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I often cook fries in a skillet. I put about 1/4 cup vegetable oil into a large skillet and heat on high, then I toss in some frozen fries.

As soon as I toss them in there is an explosion of grease that makes a huge mess. After it simmers down though, I can cook the fries without spilling anymore grease.

Is there anyway to avoid the initial uproar?

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Unfortunately, to get a good high temperature cooking and the browning that adds flavor, the splatter is unavoidable. Good suggestion below with the screen, and there are many varieties. Just accept it and enjoy the nicely browned food. –  Eric Jan 3 '11 at 19:24
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6 Answers 6

up vote 20 down vote accepted

Use a deeper dish. Fries shouldn't be fried in a skillet. Use a 4+ quart pan. Then cover with a metal screen to reduce the splatter.

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It's a rather unavoidable part of cooking things like bacon or sausage. I would advise against a lid, and instead use a splatter screen.

splatter screen

The lid will keep the spatter in, but it will also change the cooking time and even method of your food. Putting the lid on can effectively begin steaming your sausage, which may not be desired. The splatter screen will let steam escape but catch the little grease pops which are unavoidable.

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Put a lid on your pan. It's physics really. The downside is that you will end up with a lid that needs washing.

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-1 because covering will change the heat profile of the pan, make the whole area hotter, promote steaming. All things that will change the way you are cooking. A splatter screen won't do that. –  yossarian Jan 3 '11 at 19:23
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No worries. I cook sausages on a low heat in a cast iron pan with a lid all the time. I like 'em that way. Judging by the down votes, I'm the only one who does. Have a nice day. –  grenade Jan 3 '11 at 19:31
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Frozen fries often have a lot of water at the surface too, which is why restaurants that serve fries from frozen often let them sit out for 10-20 minutes before dropping them in the fryer. This does two things:

  • Lets the surface ice melt and evaporate
  • Brings their temperature up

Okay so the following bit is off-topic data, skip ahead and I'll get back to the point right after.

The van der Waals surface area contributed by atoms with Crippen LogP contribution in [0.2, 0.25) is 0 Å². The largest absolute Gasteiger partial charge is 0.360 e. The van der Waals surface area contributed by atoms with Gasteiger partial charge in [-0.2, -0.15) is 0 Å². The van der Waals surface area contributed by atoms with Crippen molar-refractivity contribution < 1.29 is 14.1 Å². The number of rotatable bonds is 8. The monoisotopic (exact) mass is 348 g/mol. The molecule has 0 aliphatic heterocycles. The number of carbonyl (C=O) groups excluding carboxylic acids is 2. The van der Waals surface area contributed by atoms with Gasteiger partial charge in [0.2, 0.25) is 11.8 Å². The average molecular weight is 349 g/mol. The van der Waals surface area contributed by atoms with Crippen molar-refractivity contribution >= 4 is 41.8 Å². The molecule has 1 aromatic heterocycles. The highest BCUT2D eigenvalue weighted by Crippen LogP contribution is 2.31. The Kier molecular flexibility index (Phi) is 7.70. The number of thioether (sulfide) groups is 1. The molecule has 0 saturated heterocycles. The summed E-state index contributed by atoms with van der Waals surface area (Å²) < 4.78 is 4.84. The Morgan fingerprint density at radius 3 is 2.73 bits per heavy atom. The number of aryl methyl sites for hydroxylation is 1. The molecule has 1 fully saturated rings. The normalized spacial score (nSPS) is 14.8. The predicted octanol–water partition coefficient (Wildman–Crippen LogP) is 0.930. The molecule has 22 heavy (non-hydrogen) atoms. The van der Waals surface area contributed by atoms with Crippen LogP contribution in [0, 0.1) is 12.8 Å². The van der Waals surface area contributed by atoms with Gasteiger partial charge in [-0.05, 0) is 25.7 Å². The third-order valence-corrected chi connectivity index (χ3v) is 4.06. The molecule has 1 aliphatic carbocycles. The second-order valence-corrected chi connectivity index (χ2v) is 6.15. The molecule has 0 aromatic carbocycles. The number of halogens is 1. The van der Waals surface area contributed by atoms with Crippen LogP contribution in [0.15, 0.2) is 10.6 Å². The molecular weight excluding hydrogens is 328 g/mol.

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That's a great point for previously frozen ... do they do it in the package, or spread them out to improve air circulation and evaporation? –  Joe Nov 5 '10 at 17:06
    
They usually do it in the fry baskets (open air). The fries would get soggy in the bag (I assume). –  Bruce Alderson Nov 5 '10 at 23:38
    
For fresh potatoes, patting them dry helps a lot too. I often let mine sit out while I make the rest of the meal, tossing them and patting them down until they're really dry on the surface. –  Bruce Alderson Nov 5 '10 at 23:39
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Other considerations:

1) You can buy a splatter shield - it's a very fine wire mesh on a long handle. It works very well.

2) One of the things that can cause splatter is when water or ice hits the oil -- make sure your fries are as dry as possible before putting them in.

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Ahh ha, do I feel dumb. I just looked up "splatter shield" and I have seen those before many times but I always thought they were drainers. I wondered how they worked being flat. –  JD Isaacks Nov 4 '10 at 20:15
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There are also silicone splatter shields, which tend to be a little more reliable and easier to clean than wire ones (YMMV of course). –  Aaronut Nov 4 '10 at 20:16
    
We fry so rarely that the wire one works just fine. I've had the same one for about 10 years. When it dies, I'll probably replace with silicone. –  Martha F. Nov 5 '10 at 19:34
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You shouldn't be 'tossing' the fries into the pan. Put them in slowly, using a tray or slotted spoon. Make sure to have the container no more than halfway full of oil. I learned this the hard way working in a cafeteria, the results can be messy and painful :(

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Agreed -- slowly lowering them in will mean if there's any surface water left, it's only going a short distance up through the oil, rather than from deep in the bottom of the pot ... which lead to the grease fire, destroying the stove, etc. –  Joe Nov 5 '10 at 17:05
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